He’s written 11 more books, on topics as diverse as cross-country skiing and the commercialization of Christmas. He returned to climate change repeatedly, both because of his fascination with the subject and his increasing concern that the planet was warming faster than previously estimated. Yet he didn’t see himself as an activist. The environmental movement seemed to have a leader in former Vice President Al Gore, whose documentary film An Inconvenient Truth had raised more awareness of the issue than McKibben’s books ever could. Gore and others believed that political forces would eventually drive the policymakers in Washington to do the only logical thing: ward off the disaster by reducing U.S. dependence on fossil fuel. “But nothing happened,” McKibben says. “It’s been a perfect, bipartisan, 25-year history of doing nothing. … What I never could have predicted was that one entire political party was going to give itself over to climate-change denial.”
In 2006, a trip to Bangladesh convinced McKibben to turn words into action. He’d been afflicted with Dengue fever and fell violently ill in a friend’s house in Dhaka where he had been researching a book. The disease, spread by a mosquito species whose range had expanded because of a hotter, wetter climate, left him feverish but also pondering the impact of global warming on the world’s poor. “These people had done literally nothing to cause this, yet they’re paying the price.”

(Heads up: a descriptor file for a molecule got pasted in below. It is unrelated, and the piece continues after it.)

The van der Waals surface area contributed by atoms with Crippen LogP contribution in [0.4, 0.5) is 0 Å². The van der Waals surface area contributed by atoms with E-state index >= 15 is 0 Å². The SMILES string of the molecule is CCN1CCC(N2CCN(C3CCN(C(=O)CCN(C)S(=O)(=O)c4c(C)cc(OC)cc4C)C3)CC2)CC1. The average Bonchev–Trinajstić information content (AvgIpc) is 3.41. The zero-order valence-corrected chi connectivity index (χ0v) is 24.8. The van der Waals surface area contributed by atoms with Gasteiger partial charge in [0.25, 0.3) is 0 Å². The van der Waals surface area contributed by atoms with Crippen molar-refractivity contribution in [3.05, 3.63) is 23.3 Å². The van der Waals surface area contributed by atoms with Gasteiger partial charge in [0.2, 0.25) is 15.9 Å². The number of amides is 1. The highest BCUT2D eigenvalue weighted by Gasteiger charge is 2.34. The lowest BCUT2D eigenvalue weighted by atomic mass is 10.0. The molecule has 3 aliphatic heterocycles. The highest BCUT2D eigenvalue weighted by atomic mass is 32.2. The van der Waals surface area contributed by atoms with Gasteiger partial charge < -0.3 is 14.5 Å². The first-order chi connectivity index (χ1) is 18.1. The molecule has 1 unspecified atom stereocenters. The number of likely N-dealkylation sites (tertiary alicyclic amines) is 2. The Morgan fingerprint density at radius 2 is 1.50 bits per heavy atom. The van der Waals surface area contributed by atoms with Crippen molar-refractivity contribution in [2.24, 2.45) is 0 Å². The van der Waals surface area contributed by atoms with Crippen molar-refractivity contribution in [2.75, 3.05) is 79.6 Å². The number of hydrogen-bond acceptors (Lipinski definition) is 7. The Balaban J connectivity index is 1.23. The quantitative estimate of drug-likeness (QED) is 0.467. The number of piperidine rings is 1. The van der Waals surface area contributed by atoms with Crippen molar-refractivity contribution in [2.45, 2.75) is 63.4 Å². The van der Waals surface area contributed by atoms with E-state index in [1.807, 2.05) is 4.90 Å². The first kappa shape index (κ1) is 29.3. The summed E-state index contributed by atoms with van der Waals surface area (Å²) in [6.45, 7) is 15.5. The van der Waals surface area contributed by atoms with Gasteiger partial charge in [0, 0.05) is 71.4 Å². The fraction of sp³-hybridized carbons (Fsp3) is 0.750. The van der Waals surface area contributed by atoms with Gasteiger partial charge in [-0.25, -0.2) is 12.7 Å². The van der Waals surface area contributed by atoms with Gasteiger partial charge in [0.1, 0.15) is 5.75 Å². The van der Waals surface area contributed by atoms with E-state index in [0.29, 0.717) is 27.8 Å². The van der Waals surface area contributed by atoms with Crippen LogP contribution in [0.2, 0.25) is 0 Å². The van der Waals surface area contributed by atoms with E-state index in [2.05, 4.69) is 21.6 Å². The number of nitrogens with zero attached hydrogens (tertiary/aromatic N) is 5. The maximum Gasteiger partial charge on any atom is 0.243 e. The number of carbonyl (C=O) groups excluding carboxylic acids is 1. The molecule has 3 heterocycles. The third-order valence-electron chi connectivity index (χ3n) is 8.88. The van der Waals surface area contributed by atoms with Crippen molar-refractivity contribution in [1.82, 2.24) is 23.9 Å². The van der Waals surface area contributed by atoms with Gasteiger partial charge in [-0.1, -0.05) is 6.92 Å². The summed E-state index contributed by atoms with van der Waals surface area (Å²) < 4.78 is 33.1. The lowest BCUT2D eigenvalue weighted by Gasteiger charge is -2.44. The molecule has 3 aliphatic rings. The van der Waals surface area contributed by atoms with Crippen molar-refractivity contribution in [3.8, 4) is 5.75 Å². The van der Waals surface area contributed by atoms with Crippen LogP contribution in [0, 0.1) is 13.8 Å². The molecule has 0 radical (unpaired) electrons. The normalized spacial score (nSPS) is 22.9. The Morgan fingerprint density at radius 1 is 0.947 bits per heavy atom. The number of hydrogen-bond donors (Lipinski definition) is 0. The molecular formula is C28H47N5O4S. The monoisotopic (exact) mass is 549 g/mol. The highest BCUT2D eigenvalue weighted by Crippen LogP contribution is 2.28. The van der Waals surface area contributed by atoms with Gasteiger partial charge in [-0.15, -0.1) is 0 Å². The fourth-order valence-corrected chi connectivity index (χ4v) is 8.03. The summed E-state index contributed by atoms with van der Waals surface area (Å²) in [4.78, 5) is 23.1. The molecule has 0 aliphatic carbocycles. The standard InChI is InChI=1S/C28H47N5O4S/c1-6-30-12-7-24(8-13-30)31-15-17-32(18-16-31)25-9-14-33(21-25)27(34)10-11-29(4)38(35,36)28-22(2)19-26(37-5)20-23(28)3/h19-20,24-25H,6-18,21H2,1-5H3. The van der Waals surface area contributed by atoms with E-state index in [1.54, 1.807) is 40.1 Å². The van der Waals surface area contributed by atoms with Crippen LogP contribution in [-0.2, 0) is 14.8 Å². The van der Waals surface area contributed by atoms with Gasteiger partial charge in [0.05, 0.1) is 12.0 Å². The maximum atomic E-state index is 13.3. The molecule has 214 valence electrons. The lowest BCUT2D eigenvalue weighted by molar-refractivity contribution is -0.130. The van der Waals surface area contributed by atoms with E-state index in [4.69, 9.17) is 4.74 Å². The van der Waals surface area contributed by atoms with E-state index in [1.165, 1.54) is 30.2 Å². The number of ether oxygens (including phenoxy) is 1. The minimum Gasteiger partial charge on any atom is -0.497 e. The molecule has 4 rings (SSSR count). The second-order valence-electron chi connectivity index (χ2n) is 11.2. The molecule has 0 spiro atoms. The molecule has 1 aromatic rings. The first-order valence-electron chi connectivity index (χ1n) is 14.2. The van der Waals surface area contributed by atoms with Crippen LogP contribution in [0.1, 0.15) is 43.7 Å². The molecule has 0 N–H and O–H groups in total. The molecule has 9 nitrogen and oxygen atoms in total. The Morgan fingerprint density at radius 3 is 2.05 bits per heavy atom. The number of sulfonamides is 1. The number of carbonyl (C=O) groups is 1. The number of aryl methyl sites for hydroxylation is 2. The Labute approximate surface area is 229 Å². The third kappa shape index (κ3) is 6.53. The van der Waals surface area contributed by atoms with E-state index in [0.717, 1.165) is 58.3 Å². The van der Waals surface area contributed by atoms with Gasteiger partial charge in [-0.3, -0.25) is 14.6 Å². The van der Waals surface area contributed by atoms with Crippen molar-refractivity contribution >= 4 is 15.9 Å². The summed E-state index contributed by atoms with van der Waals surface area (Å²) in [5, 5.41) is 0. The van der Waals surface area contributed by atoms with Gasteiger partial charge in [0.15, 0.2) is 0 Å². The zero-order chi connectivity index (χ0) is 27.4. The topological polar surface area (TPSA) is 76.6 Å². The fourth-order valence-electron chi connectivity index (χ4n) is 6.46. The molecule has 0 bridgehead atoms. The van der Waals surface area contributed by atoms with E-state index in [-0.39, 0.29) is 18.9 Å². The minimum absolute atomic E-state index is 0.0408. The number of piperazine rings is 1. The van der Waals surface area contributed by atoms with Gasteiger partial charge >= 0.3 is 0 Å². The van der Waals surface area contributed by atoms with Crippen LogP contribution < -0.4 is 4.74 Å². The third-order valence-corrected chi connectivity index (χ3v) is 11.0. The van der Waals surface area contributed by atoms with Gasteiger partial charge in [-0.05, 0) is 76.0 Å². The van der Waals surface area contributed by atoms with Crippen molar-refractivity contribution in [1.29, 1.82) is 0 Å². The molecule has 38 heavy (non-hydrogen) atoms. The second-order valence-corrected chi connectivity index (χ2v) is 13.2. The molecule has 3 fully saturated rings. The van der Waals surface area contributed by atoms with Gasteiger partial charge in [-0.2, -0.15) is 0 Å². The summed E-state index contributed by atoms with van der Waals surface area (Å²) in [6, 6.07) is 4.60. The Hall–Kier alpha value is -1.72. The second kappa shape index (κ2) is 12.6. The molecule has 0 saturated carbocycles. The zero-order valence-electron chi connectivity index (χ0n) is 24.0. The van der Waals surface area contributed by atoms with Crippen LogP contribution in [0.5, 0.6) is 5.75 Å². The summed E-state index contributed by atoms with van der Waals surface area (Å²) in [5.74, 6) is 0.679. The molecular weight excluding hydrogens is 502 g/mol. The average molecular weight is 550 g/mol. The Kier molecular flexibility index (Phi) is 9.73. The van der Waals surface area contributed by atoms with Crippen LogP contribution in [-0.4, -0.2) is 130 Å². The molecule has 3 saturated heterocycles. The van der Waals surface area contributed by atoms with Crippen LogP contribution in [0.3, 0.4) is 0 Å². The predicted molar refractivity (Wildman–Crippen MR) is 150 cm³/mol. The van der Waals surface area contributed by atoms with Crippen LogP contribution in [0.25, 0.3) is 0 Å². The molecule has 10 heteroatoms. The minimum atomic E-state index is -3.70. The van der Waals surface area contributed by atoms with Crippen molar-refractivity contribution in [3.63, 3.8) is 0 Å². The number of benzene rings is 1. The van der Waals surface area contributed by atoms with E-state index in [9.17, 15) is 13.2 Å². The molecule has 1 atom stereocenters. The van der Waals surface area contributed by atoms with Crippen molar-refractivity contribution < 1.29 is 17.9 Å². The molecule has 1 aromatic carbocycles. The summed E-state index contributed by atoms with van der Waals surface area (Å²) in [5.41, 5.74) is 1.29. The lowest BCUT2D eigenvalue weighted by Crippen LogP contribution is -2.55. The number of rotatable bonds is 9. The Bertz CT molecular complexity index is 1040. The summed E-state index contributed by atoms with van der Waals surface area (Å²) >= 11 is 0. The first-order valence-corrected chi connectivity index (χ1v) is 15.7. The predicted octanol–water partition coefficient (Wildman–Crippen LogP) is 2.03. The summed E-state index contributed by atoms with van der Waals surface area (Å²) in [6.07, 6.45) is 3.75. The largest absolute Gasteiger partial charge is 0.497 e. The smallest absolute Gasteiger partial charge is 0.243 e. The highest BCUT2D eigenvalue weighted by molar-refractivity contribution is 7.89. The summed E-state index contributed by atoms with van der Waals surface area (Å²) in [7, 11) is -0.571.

The following summer, the Arctic experienced its most severe melt, prior to the summer of 2012. “Scientists were calling me constantly,” McKibben says. “They were looking at historical charts, and what was happening in the Arctic simply was not on them, anywhere.” That’s when he knew, he says, that he was “no longer capable of being a beat reporter on climate.”
During our conversation, McKibben pauses frequently to check the Web to see how the Middlebury ski team is faring in a meet taking place that afternoon. He spent a year of his life, chronicled in the book Long Distance, training for and competing in nordic ski events. Downstairs is a workshop with a sliding glass door where he heats and blends ski waxes for his own cross-country skis. The tiny bars of extremely expensive chlorinated waxes can run into the hundreds of dollars a gram. The mixing of the waxes is an alchemist’s art, and the formulas are closely held secrets among competitive skiers. The goal, he explains, is to have enough grip to climb hills and enough glide to still slide down the other side. Every change in temperature means a different viscosity of wax is required.